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India to enhance its weapons, ammunitions stockings for 15 days intense war amid tensions at LAC

‘I am fully confident that Indian Armed Forces will leave no stone unturned to safeguard our frontiers be it at land, air or ocean,’ CDS Bipin Rawat said.

SNS | New Delhi |

Amid the intense tensions with China at LAC on eastern Ladakh, India asserts that it has enhanced its stocking of weapons and ammunition for a 15-day intense war now.

According reported by news agency ANI, making use of the extended stocking requirements and the emergency financial powers, the defence forces are expected to spend over Rs 50,000 crore for acquisition of equipment and ammunition from both local and foreign sources.

“A number of weapon systems and ammunition are being acquired now under the authorisation of having reserves to fight a 15-day intense war with the enemies. The stocking would now be at 15-I level from the 10 I levels,” government sources told ANI.

The authorisation for enhanced stocking for the defence forces was approved some time ago, they said.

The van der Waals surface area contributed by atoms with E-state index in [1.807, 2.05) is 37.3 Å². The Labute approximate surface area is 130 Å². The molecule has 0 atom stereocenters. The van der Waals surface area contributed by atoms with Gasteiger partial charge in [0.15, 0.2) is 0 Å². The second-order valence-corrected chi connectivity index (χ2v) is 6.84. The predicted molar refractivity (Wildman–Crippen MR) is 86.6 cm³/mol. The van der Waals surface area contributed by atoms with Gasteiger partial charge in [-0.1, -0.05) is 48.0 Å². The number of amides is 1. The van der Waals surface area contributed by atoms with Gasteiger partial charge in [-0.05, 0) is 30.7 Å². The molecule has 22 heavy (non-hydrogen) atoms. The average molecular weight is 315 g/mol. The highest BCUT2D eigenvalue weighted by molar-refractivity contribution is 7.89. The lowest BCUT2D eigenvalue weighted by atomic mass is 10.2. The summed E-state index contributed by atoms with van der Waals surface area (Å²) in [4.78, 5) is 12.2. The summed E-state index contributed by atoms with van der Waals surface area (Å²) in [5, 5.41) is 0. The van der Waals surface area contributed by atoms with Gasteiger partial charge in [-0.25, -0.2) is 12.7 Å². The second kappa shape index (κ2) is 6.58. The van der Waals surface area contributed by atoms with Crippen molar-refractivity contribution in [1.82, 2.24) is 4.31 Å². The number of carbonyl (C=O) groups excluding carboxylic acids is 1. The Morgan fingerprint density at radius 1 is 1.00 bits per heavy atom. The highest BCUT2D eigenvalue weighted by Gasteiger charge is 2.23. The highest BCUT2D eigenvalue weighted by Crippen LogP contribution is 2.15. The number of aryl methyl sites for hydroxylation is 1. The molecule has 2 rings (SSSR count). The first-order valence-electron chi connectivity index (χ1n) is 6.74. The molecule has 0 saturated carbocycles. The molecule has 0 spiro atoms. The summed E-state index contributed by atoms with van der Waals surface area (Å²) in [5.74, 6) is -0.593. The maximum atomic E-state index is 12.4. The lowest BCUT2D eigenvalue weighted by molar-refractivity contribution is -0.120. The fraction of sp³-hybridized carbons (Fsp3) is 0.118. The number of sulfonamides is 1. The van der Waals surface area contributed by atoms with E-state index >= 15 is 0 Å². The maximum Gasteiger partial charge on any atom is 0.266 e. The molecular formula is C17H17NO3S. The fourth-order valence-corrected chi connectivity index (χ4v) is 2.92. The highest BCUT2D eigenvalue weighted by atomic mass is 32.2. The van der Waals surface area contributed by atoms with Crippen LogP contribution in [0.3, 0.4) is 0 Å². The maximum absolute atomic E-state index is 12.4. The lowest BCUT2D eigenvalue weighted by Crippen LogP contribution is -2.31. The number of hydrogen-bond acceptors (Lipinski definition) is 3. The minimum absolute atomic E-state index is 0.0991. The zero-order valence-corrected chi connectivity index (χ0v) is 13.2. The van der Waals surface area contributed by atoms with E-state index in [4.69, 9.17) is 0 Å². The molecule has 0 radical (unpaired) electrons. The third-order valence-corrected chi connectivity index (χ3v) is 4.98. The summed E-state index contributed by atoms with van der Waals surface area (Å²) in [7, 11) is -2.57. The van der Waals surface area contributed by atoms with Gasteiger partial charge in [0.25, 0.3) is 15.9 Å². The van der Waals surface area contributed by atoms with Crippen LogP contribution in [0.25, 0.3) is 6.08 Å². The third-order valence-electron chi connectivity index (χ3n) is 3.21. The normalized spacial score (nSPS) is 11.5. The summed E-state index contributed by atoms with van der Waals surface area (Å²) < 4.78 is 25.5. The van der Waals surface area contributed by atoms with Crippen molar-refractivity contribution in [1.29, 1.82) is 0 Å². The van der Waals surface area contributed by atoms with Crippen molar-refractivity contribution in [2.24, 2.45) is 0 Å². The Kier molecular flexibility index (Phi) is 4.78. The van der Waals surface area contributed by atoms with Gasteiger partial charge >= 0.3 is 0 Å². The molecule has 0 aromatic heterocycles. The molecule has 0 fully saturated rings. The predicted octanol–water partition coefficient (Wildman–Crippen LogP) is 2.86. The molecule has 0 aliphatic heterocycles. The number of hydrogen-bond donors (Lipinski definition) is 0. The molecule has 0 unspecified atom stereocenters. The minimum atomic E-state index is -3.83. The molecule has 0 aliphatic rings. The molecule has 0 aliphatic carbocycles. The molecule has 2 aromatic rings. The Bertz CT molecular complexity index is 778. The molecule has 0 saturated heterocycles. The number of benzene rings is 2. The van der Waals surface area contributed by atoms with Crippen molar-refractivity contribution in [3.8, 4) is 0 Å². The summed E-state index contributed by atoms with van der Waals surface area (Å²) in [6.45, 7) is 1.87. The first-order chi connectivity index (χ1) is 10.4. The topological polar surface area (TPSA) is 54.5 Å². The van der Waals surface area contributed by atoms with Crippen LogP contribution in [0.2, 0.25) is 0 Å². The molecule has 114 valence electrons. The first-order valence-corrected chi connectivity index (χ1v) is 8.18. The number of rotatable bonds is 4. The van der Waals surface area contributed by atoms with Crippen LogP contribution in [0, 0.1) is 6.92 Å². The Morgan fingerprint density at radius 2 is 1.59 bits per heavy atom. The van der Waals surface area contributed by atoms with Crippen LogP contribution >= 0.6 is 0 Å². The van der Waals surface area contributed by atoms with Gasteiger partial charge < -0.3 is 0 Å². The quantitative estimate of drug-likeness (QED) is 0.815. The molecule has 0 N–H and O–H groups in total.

As per the authorisation many years ago, the armed forces were supposed to stock for a 40-day intense war but it was then brought down to 10-I level due to issues with the storage of weapons and ammunition as well as the changing nature of warfare.

In a separate development, the Chief of Defence Staff, Bipin Rawat said, “We are in a standoff situation in Ladakh and based on that there is some development activity which has been ongoing in Tibet Autonomous Region of China. Every nation will continue to prepare for ensuring its security based on their stretagic interest.”

“China’s attempt to change the status quo on Line of Actual Control along the northern border amidst COVID-19 pandemic necessities high-level preparation on land, sea and air,” he said.

“I am fully confident that Indian Armed Forces will leave no stone unturned to safeguard our frontiers be it at land, air or ocean,” he added.

India and China have locked horns at the eastern front after an unprecedented violent clash took place in Galwan Valley at the Line of Actual Control in eastern Ladakh with Chinese People’s Liberation Army soldiers attacking a small group of Indian Army men on patrol, resulting in fatalities which included the commanding officer of the Indian Army.

The stand-off persisted even after series of Commanders level talks from both the sides.

Last week, while addressing a webinar organised by the Lowy Institute –an Australian think-tank, External Affairs Minister S Jaishankar acknowledged that India was probably at the “most difficult phase of our relationship with China in the last 30-40 years or even more” in the wake of the military standoff between the two countries in eastern Ladakh.